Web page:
Cal safety Sean Cattouse will sacrifice stats for one of the biggest plays in Big Game history.
Cattouse insists he would have broken up the pass delivered by Stanford quarterback Andrew Luck had it not been intercepted by linebacker Mike Mohamed near the end of last season's Big Game. The pick sealed the Bears' 34-28 victory.
With Stanford driving for a potential game-winning touchdown, Luck threw a pass from Cal's 13-yard line that was intended for tight end Coby Fleener. Mohamed reached up and hauled it down with 1:36 remaining, and the Bears ran out the clock.
Cattouse was covering Fleener on the play.
"I swear up and down if he wouldn't have got it, I would have knocked it down," Cattouse said. "I was on him. I know I would have lunged. If he hadn't caught it, I'm pretty sure I would have got a PBU (pass break-up) on that thing."
The ball never got that far, thanks to Mohamed. His interception set off a wild celebration by Cal and its fans at Stanford Stadium, and Mohamed immediately got penciled in near the top of memorable Big Game plays.
"It was crazy. I'm glad that it happened," Mohamed said. "There were times afterward somebody would notice me just going down the street, and they would say something. I got a lot of praise for it. But that was last year. Hopefully, it doesn't come down to the wire like that again."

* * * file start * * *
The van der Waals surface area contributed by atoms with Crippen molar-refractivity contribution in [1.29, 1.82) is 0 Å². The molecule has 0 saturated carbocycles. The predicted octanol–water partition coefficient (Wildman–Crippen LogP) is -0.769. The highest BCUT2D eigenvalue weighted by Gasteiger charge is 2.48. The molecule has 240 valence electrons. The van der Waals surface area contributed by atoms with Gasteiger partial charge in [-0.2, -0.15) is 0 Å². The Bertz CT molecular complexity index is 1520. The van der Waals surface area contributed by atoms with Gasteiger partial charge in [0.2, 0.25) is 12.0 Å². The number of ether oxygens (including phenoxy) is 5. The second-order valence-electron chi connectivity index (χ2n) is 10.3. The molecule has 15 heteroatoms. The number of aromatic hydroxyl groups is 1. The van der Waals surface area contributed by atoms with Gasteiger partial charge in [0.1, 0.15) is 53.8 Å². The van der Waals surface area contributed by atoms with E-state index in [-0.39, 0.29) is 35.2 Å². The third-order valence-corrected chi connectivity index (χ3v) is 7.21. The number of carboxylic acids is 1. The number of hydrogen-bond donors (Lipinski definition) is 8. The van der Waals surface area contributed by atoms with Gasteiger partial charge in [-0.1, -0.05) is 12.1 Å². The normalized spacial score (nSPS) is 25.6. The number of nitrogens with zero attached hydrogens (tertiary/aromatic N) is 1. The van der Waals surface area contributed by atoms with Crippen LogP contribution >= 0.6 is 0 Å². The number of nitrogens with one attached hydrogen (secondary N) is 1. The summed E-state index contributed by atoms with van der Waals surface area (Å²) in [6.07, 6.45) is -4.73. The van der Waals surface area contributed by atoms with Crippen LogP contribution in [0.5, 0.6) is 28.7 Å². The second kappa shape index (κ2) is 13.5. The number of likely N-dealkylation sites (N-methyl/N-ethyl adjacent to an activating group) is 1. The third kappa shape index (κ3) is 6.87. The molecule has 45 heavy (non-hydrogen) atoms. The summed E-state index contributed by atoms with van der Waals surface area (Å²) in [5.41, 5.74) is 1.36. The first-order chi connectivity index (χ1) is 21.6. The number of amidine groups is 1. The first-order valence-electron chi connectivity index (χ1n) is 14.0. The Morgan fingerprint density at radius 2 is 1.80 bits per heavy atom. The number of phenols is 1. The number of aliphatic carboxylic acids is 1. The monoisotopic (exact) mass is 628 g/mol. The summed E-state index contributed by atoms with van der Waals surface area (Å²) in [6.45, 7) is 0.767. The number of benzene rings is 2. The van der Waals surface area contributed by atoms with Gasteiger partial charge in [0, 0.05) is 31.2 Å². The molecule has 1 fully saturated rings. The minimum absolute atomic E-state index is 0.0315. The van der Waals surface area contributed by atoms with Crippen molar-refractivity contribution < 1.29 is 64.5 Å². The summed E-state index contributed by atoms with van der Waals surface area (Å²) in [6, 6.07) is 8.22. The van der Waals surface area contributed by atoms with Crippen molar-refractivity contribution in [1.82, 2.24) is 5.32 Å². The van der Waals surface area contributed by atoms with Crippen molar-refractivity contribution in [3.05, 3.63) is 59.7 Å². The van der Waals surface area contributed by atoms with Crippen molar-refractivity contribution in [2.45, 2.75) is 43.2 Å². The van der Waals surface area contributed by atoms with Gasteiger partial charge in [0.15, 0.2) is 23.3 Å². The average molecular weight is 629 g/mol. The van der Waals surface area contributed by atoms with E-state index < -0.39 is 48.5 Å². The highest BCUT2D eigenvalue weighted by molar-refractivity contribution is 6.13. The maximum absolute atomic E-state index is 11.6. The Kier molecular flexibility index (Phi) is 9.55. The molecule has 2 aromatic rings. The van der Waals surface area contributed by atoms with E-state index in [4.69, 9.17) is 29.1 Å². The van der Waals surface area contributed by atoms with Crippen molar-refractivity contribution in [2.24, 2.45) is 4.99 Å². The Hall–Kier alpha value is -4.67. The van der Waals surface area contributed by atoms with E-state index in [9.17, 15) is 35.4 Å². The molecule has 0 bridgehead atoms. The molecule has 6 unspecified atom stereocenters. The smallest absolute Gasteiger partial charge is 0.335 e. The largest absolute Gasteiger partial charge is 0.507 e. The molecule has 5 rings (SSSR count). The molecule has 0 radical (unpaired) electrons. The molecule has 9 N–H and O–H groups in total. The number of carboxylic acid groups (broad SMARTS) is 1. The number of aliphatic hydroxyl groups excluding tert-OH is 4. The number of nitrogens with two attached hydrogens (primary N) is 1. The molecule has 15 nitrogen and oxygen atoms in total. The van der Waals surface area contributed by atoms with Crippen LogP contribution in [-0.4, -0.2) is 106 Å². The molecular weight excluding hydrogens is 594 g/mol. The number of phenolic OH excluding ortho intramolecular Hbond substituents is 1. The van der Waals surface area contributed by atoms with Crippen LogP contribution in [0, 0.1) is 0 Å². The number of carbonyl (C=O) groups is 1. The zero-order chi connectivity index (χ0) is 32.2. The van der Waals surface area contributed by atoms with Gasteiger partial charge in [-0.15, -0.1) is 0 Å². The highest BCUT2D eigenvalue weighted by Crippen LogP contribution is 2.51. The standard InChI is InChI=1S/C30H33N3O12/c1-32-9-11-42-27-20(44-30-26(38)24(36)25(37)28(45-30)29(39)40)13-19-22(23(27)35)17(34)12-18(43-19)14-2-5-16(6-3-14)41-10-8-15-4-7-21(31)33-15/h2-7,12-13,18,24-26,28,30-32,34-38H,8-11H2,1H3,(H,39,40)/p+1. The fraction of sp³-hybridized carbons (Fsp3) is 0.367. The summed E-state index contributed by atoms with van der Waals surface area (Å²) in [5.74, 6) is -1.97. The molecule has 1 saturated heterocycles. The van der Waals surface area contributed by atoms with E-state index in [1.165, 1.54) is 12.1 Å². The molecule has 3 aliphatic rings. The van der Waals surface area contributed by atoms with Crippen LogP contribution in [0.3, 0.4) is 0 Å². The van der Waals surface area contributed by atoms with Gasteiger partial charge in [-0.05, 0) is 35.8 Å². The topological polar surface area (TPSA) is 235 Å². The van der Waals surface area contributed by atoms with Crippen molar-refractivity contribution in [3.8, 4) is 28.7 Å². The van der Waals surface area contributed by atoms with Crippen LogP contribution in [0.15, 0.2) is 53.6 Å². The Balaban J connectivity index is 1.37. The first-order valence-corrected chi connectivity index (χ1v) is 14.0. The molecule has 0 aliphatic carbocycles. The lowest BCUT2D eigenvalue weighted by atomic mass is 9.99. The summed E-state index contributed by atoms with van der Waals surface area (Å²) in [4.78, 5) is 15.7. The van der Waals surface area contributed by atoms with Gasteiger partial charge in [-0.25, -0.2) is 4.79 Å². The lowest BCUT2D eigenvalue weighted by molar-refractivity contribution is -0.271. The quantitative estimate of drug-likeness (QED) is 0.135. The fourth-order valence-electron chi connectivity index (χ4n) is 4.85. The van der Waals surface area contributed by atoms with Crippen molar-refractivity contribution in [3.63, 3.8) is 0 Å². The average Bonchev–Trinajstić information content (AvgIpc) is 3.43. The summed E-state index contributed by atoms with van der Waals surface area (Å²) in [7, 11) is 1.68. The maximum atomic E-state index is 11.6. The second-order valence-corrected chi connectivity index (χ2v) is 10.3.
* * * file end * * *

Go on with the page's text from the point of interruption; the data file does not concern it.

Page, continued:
The interception capped off an subpar performance from Luck that was uncharacteristic. Luck
"I tried not to think about it too much, to put it out of my memory," Luck said of Mohamed's interception. "But it will creep back into my mind every now and then. When I pop in the film, I'll watch the play and relive it again"
Cal is just trying to get bowl-eligible, and must win one of its final two games to do so.
"It's been really tough," Mohamed said. "We've gone from always knowing we're going to a bowl game to maybe not going. That's tough. We're just focusing on finishing strong. As a senior, it's going to take some leadership."
Said Cattouse, a redshirt junior: "It's been a test of our character as a team. We've been at the top. It's a test to keep playing. We're not going to the national title game or the Rose Bowl. You're playing for each other, the school, the fans and everybody that represents us."
"I'd say probably the first one when the fans came down and took the goalposts down," Tedford said. "That was pretty exciting."